Deceptively simple, entirely delicious, Aubergine (Eggplant) Khoresht is one of my all time favorite meals. I am in year three of this blog without having posted about it mainly because it gets eaten before pictures can be taken. You have to like tomatoes. You have to be open to the idea of eggplant (and not have an issue with nightshades since they can be known to have an impact on inflammatory conditions).
My parents made this with meat when I was a kid but it was very easy to adapt with the addition of garbanzo beans/chickpeas for protein. Growing up we always called eggplant by the name aubergine but I’ve lapsed into calling it by its American name in my later years. Onward!
Medium to Large stockpot
2 cups of Water
1 cup of Vegetable Broth (homemade or a store-bought safe variety – our old standby recently added sesame oil so we switched brands)
1 large or 2 small fresh Globe Eggplant(s) – about 400-500 grams
1 tsp Extra Virgin Olive Oil
1 large onion, diced
2 tsp minced garlic
1 tbsp minced Parsley (or the equivalent of dried)
2 tsp Turmeric
1 can (130g or 1 4/5 cup) ready to use Garbanzo beans (so, already cooked)
1 33g can of Tomato Paste
1 420g can of Muir Glen Organic Fire Roasted Diced Tomatoes (or other fire roasted variety)
Salt and Pepper to taste
Prepare the eggplant as instructed in this recipe (peeling, slicing in rounds, salting and laying on paper towels, roasting in the oven, etc.). While waiting for the salt to take some of the bitterness out of the eggplant, heat your stock pot/saucepan on medium. Once heated, add the olive oil. It should shimmer a little bit, then add your diced onion and stir. Stir and monitor until the onions have softened, about 2 or 3 minutes. Then add your garlic and other spices and continue stirring. I lowered the oil in this recipe to make the calorie count favorable but that means it takes a little more attention.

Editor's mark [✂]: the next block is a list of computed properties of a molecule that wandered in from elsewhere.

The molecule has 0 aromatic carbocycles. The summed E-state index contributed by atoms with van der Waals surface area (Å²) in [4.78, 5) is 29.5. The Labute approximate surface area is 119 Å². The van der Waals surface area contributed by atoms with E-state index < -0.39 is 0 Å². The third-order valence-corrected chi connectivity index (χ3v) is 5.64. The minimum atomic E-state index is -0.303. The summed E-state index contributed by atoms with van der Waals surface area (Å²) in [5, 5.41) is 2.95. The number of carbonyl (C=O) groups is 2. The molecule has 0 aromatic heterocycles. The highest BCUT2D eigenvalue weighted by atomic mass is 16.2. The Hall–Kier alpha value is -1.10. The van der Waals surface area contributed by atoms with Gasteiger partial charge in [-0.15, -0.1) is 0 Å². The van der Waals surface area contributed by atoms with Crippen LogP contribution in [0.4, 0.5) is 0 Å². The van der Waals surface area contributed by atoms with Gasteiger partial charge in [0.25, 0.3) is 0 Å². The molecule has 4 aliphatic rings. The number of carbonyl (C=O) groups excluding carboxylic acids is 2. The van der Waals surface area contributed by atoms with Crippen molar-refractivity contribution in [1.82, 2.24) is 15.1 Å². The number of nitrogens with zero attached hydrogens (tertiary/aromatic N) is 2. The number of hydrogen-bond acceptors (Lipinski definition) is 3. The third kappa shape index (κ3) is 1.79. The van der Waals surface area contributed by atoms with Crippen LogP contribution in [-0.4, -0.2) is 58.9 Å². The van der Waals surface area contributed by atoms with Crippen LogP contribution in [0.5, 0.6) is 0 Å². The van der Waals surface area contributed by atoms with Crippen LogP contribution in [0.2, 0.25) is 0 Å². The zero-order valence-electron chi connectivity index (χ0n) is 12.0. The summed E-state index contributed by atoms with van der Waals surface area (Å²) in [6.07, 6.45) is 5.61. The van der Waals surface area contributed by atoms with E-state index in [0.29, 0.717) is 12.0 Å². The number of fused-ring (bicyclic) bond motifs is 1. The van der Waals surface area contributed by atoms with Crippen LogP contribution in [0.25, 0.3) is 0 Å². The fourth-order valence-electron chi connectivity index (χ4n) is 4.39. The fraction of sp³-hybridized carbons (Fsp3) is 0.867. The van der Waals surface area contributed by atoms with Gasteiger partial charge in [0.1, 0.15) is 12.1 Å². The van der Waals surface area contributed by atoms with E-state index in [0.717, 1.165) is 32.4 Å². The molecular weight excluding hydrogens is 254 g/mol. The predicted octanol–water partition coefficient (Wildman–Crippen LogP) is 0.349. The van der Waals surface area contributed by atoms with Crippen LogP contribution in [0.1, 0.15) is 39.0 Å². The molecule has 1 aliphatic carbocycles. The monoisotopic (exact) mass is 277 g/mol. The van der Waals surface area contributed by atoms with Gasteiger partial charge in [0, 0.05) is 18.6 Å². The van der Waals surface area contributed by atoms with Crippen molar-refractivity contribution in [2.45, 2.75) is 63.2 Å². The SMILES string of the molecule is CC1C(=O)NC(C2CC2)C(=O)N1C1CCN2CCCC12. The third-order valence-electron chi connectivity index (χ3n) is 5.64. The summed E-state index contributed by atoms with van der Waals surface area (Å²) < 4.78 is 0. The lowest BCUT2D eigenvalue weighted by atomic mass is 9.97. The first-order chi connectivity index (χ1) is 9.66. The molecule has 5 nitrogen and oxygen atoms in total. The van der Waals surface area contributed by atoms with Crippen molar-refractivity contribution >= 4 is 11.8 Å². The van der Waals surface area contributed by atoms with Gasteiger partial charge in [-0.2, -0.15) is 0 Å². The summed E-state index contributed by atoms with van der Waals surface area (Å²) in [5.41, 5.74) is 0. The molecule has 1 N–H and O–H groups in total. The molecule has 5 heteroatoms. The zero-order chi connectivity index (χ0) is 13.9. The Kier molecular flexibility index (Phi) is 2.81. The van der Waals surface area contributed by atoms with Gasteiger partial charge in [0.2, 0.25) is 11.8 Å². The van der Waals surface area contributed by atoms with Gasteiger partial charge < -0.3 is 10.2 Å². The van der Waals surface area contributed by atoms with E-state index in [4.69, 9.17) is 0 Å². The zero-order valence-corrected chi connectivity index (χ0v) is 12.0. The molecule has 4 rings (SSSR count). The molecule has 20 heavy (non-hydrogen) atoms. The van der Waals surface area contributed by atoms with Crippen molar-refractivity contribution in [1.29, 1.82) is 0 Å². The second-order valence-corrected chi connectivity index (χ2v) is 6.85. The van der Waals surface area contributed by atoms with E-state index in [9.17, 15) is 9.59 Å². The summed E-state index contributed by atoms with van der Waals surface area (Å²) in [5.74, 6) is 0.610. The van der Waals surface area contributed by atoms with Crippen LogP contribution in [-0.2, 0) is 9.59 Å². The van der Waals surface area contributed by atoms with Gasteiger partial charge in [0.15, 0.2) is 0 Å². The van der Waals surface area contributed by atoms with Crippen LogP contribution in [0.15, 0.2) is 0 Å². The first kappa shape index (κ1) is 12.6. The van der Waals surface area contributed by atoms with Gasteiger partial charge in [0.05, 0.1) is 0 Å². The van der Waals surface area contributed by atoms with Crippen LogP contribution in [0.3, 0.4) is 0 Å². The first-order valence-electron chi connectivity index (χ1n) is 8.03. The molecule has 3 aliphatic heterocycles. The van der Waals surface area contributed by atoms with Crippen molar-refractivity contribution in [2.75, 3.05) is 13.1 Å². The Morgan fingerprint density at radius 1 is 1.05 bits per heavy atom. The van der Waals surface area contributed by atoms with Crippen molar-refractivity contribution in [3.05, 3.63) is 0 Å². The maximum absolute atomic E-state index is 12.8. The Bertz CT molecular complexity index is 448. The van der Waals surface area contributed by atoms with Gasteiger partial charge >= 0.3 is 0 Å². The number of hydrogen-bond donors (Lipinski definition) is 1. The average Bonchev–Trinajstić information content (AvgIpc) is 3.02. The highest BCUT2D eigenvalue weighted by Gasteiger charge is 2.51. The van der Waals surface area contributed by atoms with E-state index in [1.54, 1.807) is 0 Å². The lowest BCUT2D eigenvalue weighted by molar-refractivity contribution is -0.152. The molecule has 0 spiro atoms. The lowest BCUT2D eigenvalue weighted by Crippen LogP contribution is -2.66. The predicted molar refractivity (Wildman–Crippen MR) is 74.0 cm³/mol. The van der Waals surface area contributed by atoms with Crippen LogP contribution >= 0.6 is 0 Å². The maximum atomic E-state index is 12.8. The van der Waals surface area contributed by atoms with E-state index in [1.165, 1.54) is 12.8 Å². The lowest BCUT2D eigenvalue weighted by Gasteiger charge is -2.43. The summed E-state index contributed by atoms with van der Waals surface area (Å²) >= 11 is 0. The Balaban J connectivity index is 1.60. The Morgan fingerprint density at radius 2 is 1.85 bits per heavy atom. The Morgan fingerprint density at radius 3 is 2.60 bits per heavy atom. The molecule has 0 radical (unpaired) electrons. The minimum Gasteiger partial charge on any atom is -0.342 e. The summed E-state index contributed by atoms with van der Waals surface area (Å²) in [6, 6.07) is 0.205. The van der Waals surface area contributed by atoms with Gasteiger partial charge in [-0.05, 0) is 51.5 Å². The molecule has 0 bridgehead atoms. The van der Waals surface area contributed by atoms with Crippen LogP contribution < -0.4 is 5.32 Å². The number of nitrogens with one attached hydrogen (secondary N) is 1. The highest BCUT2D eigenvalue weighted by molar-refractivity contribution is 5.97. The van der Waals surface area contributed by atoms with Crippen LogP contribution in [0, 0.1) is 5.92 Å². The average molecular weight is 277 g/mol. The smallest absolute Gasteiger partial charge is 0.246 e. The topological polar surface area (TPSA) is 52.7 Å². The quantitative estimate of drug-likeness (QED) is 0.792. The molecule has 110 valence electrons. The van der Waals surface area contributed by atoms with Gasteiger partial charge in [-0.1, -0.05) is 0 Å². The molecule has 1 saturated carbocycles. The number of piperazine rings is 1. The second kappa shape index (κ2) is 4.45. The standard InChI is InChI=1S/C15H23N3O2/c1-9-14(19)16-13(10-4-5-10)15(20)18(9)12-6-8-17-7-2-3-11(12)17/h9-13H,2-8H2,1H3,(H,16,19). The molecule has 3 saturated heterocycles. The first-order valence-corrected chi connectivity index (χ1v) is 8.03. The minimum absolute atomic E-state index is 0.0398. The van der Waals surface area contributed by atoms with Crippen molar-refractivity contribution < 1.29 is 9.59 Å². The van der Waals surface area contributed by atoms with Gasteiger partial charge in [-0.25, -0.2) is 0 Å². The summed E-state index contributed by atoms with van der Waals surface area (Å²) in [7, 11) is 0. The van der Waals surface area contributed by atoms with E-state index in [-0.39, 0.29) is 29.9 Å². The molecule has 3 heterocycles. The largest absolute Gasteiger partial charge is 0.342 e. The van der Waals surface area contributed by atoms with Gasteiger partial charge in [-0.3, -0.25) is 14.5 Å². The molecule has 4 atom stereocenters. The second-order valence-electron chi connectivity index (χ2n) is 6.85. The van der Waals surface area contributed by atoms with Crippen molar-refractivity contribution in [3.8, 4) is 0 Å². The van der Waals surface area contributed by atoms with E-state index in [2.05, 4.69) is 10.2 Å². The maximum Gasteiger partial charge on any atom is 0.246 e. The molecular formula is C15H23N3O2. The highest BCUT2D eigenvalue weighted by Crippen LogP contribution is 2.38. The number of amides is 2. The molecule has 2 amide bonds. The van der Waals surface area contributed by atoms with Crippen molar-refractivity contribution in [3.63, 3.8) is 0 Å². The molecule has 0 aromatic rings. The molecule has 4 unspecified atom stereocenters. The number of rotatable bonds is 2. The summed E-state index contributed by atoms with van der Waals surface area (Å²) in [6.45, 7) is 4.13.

Add the roasted eggplant once ready and stir to coat with the onions and spices. Finally, add the tomato paste and roasted tomatoes as well as salt and pepper, water, and broth. Stir and increase the heat until the mixture is bubbling and reduce to a simmer. You’ll want to let it simmer with a lit off kilter until the mixture reduces to more of a chunky stew texture instead of something soupy. I would say this takes about an hour on medium heat, stirring occasionally. You can taste for salt and pepper throughout this time as well but don’t over do it early on since you are reducing the mixture a little bit. The eggplant will break up as it cooks so that is why there’s no need to cut it into anything smaller than rounds during the roasting stage. Enjoy!
Serve warm over brown or white rice. I love it with coconut yogurt on the side as well as tomato onion salad.
Also shared on the EpiFamily.Com Recipe Roundup.